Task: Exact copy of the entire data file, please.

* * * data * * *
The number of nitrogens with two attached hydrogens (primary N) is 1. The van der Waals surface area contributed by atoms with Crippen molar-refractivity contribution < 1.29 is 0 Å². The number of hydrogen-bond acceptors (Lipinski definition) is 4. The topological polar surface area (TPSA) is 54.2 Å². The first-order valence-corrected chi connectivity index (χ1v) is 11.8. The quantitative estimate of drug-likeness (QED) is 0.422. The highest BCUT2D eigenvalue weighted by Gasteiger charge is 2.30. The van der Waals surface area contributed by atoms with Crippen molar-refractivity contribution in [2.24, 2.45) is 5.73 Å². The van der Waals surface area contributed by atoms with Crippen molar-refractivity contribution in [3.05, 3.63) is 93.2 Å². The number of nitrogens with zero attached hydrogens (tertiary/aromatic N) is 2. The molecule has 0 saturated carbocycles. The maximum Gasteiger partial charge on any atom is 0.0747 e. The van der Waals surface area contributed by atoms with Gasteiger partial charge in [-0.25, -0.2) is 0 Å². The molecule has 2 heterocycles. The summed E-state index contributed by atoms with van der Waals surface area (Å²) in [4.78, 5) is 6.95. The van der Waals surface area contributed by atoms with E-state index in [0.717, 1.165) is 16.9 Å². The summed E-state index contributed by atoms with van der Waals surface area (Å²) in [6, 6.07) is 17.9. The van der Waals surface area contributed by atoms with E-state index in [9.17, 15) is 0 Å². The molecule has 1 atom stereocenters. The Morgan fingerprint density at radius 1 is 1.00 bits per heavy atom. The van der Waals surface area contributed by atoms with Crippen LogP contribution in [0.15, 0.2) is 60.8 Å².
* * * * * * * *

The number of nitrogens with two attached hydrogens (primary N) is 1. The van der Waals surface area contributed by atoms with Crippen molar-refractivity contribution < 1.29 is 0 Å². The number of hydrogen-bond acceptors (Lipinski definition) is 4. The topological polar surface area (TPSA) is 54.2 Å². The first-order valence-corrected chi connectivity index (χ1v) is 11.8. The quantitative estimate of drug-likeness (QED) is 0.422. The highest BCUT2D eigenvalue weighted by Gasteiger charge is 2.30. The van der Waals surface area contributed by atoms with Crippen molar-refractivity contribution in [2.24, 2.45) is 5.73 Å². The van der Waals surface area contributed by atoms with Crippen molar-refractivity contribution in [3.05, 3.63) is 93.2 Å². The number of nitrogens with zero attached hydrogens (tertiary/aromatic N) is 2. The molecule has 0 saturated carbocycles. The maximum Gasteiger partial charge on any atom is 0.0747 e. The van der Waals surface area contributed by atoms with Gasteiger partial charge in [-0.25, -0.2) is 0 Å². The molecule has 2 heterocycles. The summed E-state index contributed by atoms with van der Waals surface area (Å²) in [4.78, 5) is 6.95. The van der Waals surface area contributed by atoms with E-state index in [0.717, 1.165) is 16.9 Å². The summed E-state index contributed by atoms with van der Waals surface area (Å²) in [6, 6.07) is 17.9. The van der Waals surface area contributed by atoms with E-state index in [9.17, 15) is 0 Å². The molecule has 1 atom stereocenters. The Morgan fingerprint density at radius 1 is 1.00 bits per heavy atom. The van der Waals surface area contributed by atoms with Crippen LogP contribution in [0.15, 0.2) is 60.8 Å².